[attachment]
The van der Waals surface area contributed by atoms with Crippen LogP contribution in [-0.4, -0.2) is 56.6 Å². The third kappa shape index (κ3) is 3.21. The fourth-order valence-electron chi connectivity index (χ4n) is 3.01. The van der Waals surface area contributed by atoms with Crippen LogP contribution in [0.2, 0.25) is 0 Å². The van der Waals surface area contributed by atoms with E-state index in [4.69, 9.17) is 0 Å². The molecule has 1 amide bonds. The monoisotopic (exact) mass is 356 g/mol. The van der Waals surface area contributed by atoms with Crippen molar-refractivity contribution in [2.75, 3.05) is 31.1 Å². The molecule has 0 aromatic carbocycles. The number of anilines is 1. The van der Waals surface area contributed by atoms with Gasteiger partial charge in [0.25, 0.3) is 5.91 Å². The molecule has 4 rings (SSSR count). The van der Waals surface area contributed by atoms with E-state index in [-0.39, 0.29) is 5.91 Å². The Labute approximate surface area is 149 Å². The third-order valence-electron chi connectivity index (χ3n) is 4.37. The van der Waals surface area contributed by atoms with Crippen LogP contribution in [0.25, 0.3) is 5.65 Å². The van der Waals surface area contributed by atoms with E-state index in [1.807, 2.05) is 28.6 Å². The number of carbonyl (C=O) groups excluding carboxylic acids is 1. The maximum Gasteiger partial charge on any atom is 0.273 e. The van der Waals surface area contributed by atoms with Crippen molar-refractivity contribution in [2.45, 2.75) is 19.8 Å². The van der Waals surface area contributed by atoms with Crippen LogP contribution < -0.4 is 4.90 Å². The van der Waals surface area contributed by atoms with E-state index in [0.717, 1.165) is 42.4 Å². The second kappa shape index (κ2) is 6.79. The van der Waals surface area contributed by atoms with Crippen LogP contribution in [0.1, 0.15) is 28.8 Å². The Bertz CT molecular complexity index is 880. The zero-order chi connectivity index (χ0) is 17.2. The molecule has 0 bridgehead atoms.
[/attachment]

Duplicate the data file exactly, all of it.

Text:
The van der Waals surface area contributed by atoms with Crippen LogP contribution in [-0.4, -0.2) is 56.6 Å². The third kappa shape index (κ3) is 3.21. The fourth-order valence-electron chi connectivity index (χ4n) is 3.01. The van der Waals surface area contributed by atoms with Crippen LogP contribution in [0.2, 0.25) is 0 Å². The van der Waals surface area contributed by atoms with E-state index in [4.69, 9.17) is 0 Å². The molecule has 1 amide bonds. The monoisotopic (exact) mass is 356 g/mol. The van der Waals surface area contributed by atoms with Crippen molar-refractivity contribution in [2.75, 3.05) is 31.1 Å². The molecule has 0 aromatic carbocycles. The number of anilines is 1. The van der Waals surface area contributed by atoms with Gasteiger partial charge in [0.25, 0.3) is 5.91 Å². The molecule has 4 rings (SSSR count). The van der Waals surface area contributed by atoms with E-state index in [-0.39, 0.29) is 5.91 Å². The Labute approximate surface area is 149 Å². The third-order valence-electron chi connectivity index (χ3n) is 4.37. The van der Waals surface area contributed by atoms with Crippen LogP contribution in [0.25, 0.3) is 5.65 Å². The van der Waals surface area contributed by atoms with E-state index in [1.807, 2.05) is 28.6 Å². The number of carbonyl (C=O) groups excluding carboxylic acids is 1. The maximum Gasteiger partial charge on any atom is 0.273 e. The van der Waals surface area contributed by atoms with Crippen molar-refractivity contribution in [2.45, 2.75) is 19.8 Å². The van der Waals surface area contributed by atoms with Crippen LogP contribution < -0.4 is 4.90 Å². The van der Waals surface area contributed by atoms with E-state index in [0.717, 1.165) is 42.4 Å². The second kappa shape index (κ2) is 6.79. The van der Waals surface area contributed by atoms with Crippen LogP contribution in [0.1, 0.15) is 28.8 Å². The Bertz CT molecular complexity index is 880. The zero-order chi connectivity index (χ0) is 17.2. The molecule has 0 bridgehead atoms.